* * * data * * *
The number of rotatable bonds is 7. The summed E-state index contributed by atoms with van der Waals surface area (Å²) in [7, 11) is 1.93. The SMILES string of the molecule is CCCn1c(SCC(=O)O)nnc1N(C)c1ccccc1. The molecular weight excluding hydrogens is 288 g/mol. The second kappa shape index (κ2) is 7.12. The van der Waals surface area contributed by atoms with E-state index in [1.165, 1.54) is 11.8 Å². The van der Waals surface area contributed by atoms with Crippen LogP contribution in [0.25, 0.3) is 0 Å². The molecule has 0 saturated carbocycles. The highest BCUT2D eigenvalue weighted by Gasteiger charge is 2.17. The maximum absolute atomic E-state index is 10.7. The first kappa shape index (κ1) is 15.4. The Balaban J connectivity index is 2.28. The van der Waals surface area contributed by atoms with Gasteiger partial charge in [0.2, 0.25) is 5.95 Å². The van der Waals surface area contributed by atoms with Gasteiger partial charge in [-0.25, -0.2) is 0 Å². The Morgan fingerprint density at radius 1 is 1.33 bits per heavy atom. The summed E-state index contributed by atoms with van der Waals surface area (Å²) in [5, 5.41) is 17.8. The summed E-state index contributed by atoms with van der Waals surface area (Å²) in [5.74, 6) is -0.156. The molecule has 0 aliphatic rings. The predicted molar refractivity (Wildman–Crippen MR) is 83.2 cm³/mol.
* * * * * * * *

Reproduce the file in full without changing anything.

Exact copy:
The number of rotatable bonds is 7. The summed E-state index contributed by atoms with van der Waals surface area (Å²) in [7, 11) is 1.93. The SMILES string of the molecule is CCCn1c(SCC(=O)O)nnc1N(C)c1ccccc1. The molecular weight excluding hydrogens is 288 g/mol. The second kappa shape index (κ2) is 7.12. The van der Waals surface area contributed by atoms with E-state index in [1.165, 1.54) is 11.8 Å². The van der Waals surface area contributed by atoms with Crippen LogP contribution in [0.25, 0.3) is 0 Å². The molecule has 0 saturated carbocycles. The highest BCUT2D eigenvalue weighted by Gasteiger charge is 2.17. The maximum absolute atomic E-state index is 10.7. The first kappa shape index (κ1) is 15.4. The Balaban J connectivity index is 2.28. The van der Waals surface area contributed by atoms with Gasteiger partial charge in [0.2, 0.25) is 5.95 Å². The van der Waals surface area contributed by atoms with Gasteiger partial charge in [-0.25, -0.2) is 0 Å². The Morgan fingerprint density at radius 1 is 1.33 bits per heavy atom. The summed E-state index contributed by atoms with van der Waals surface area (Å²) in [5, 5.41) is 17.8. The summed E-state index contributed by atoms with van der Waals surface area (Å²) in [5.74, 6) is -0.156. The molecule has 0 aliphatic rings. The predicted molar refractivity (Wildman–Crippen MR) is 83.2 cm³/mol.